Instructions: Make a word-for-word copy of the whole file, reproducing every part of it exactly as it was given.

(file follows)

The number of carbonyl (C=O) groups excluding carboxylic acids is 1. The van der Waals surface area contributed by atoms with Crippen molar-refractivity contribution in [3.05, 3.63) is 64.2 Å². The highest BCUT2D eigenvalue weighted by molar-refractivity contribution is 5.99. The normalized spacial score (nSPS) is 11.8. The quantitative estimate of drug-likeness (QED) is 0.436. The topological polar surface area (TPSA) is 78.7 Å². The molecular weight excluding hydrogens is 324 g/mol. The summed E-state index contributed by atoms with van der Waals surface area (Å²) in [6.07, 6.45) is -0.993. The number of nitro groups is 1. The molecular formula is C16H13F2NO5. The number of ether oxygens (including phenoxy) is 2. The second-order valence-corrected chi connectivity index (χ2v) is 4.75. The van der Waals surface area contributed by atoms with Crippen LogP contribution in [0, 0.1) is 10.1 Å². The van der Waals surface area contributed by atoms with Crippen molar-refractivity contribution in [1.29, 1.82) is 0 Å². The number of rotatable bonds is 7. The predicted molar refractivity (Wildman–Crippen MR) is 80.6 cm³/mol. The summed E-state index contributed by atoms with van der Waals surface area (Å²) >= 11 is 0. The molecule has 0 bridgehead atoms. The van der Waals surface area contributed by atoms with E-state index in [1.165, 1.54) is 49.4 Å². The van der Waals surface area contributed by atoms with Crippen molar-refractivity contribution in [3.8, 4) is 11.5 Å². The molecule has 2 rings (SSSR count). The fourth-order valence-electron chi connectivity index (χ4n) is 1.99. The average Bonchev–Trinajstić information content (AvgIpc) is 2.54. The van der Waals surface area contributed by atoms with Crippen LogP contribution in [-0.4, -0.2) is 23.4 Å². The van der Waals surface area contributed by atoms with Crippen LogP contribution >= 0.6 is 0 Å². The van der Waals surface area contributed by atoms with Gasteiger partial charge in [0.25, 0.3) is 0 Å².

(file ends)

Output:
The number of carbonyl (C=O) groups excluding carboxylic acids is 1. The van der Waals surface area contributed by atoms with Crippen molar-refractivity contribution in [3.05, 3.63) is 64.2 Å². The highest BCUT2D eigenvalue weighted by molar-refractivity contribution is 5.99. The normalized spacial score (nSPS) is 11.8. The quantitative estimate of drug-likeness (QED) is 0.436. The topological polar surface area (TPSA) is 78.7 Å². The molecular weight excluding hydrogens is 324 g/mol. The summed E-state index contributed by atoms with van der Waals surface area (Å²) in [6.07, 6.45) is -0.993. The number of nitro groups is 1. The molecular formula is C16H13F2NO5. The number of ether oxygens (including phenoxy) is 2. The second-order valence-corrected chi connectivity index (χ2v) is 4.75. The van der Waals surface area contributed by atoms with Crippen LogP contribution in [0, 0.1) is 10.1 Å². The van der Waals surface area contributed by atoms with Crippen molar-refractivity contribution in [1.29, 1.82) is 0 Å². The number of rotatable bonds is 7. The predicted molar refractivity (Wildman–Crippen MR) is 80.6 cm³/mol. The summed E-state index contributed by atoms with van der Waals surface area (Å²) >= 11 is 0. The molecule has 0 bridgehead atoms. The van der Waals surface area contributed by atoms with E-state index in [1.165, 1.54) is 49.4 Å². The van der Waals surface area contributed by atoms with Crippen molar-refractivity contribution in [3.8, 4) is 11.5 Å². The molecule has 2 rings (SSSR count). The fourth-order valence-electron chi connectivity index (χ4n) is 1.99. The average Bonchev–Trinajstić information content (AvgIpc) is 2.54. The van der Waals surface area contributed by atoms with Crippen LogP contribution in [-0.4, -0.2) is 23.4 Å². The van der Waals surface area contributed by atoms with Crippen LogP contribution >= 0.6 is 0 Å². The van der Waals surface area contributed by atoms with Gasteiger partial charge in [0.25, 0.3) is 0 Å².